Well, Pong with ‘500 balls onscreen at once’ Pong, that is. Why so many balls? Because they can. Because we have the technology. Because subtlety is overrated. Impossiball‘s setup is nothing new; bare backgrounds, one paddle on each side of the screen (two can play locally, or there’s always the very clever AI), moving vertically, with you defending your end of the zone. Your paddle can also be angled, giving you some control over the ricochet, and how you’ll attack and / or defend. Again, nothing that hasn’t been seen before. Then there’s that whole ‘500 balls’ thing to start off each round.

As in Golf, your first swing makes all the difference, and determines how that particular round is going to end up. Ditto for Impossiball. The more balls you keep in play initially, the more pressure you put on your opponent to return that volley. Despite your best efforts, you’re going to miss quite a bit2, but that number naturally decreases as the match goes on, until you’ve whittled it down to a manageable amount. From there, standard rules apply.

Impossiball - Screen

There are a total of six powerups you can scoop up, too, that can help tilt the odds in your favor, albeit temporarily. These include the typical ‘lengthen your paddle’3, slow down / speed up tricks, and, for maximum frustration (especially at the beginning of a round), inverted controls. Depending on your chosen score limit / skill, games can last five minutes or twenty minutes.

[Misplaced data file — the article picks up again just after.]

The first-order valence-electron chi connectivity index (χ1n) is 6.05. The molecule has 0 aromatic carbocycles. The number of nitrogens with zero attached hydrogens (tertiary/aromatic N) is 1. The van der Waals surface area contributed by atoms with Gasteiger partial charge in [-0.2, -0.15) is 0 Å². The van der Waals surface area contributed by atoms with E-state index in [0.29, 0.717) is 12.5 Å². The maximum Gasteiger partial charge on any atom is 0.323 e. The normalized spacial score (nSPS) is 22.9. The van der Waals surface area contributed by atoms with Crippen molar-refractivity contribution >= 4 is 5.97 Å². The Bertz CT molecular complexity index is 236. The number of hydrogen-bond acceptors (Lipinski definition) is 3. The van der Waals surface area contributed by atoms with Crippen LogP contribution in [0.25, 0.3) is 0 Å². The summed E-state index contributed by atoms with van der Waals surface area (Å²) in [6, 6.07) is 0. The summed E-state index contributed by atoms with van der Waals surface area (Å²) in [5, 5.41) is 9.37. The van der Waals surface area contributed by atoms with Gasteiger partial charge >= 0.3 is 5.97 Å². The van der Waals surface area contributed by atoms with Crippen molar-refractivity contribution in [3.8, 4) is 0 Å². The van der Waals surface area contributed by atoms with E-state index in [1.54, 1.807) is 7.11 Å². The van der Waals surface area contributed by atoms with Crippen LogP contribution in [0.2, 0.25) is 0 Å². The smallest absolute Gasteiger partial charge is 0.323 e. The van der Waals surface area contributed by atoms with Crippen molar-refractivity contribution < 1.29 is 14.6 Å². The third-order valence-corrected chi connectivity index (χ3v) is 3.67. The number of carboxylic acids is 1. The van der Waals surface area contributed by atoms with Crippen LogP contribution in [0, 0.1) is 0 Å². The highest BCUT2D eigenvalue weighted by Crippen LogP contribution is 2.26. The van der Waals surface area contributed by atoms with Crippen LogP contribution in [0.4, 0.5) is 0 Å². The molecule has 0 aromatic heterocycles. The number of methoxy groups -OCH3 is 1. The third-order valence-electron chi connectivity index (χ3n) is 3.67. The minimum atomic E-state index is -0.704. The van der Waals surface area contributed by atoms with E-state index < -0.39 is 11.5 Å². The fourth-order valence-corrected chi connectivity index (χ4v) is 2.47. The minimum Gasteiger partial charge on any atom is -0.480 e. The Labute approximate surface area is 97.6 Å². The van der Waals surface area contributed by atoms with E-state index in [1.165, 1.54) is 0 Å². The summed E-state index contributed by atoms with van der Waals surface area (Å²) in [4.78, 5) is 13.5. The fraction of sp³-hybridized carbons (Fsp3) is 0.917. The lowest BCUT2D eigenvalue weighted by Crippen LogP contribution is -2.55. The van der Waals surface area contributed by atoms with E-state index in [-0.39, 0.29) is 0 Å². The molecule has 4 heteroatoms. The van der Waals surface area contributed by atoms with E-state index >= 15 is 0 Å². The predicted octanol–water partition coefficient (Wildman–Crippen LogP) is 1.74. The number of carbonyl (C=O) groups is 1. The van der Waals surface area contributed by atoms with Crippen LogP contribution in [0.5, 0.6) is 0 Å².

Still, Pong is still Pong, and once the novelty of the 500-ball opening volley wears off, you’re left with the same formula that’s been done to death. Impossiball can absolutely be entertaining if you’ve got a friend nearby, but solo, you won’t get much mileage out of it.

 


  1. I’m talking about the game, not some obscure sexual fetish. Get your mind out of the gutter. 
  2. The best strategy I found was to start your paddle in the middle, then slide up at an angle as the balls drift in. You’ll still miss half, but you’ll also send a couple hundred balls straight at your opponent’s face! …Don’t even think it. Get your mind out of the gutter. 
  3. Seriously, I’m talking about the game, not slang for something else. Get. Your. Mind. …out of the gutter. 
DELTA

REVIEW: DELTA

Stuff like hermitgames‘ DELTA1 ($2.99) should really come labeled with a pair of warnings. The first is good news up front; the game is a fully-addictive arcade racer, has that ‘one more try’ quality that plenty of games aspire to but most don’t ultimately achieve. The second is not as good, and potentially hazardous to your health; DELTA is an all-out audio / visual assault on your respective senses. If you’re sensitive to pulsating lights and shapes in the slightest, or get motion sickness easily, it’s probably best to avoid the game entirely rather than take a chance.

Proceed with caution.

Disclaimer aside, the game is a sound-based first-person racer with trippy visuals. That’s just generic phrasing by me. In actuality, DELTA is like someone’s Tron-inspired acid trip through the trench sequence in the original Star Wars, running back to back with the ‘stargate’ sequence in 2001: A Space Odyssey, dipped in a psychedelic rainbow, all while some Daft Punk / Aphex Twin-type music plays in the background2. It’s that busy!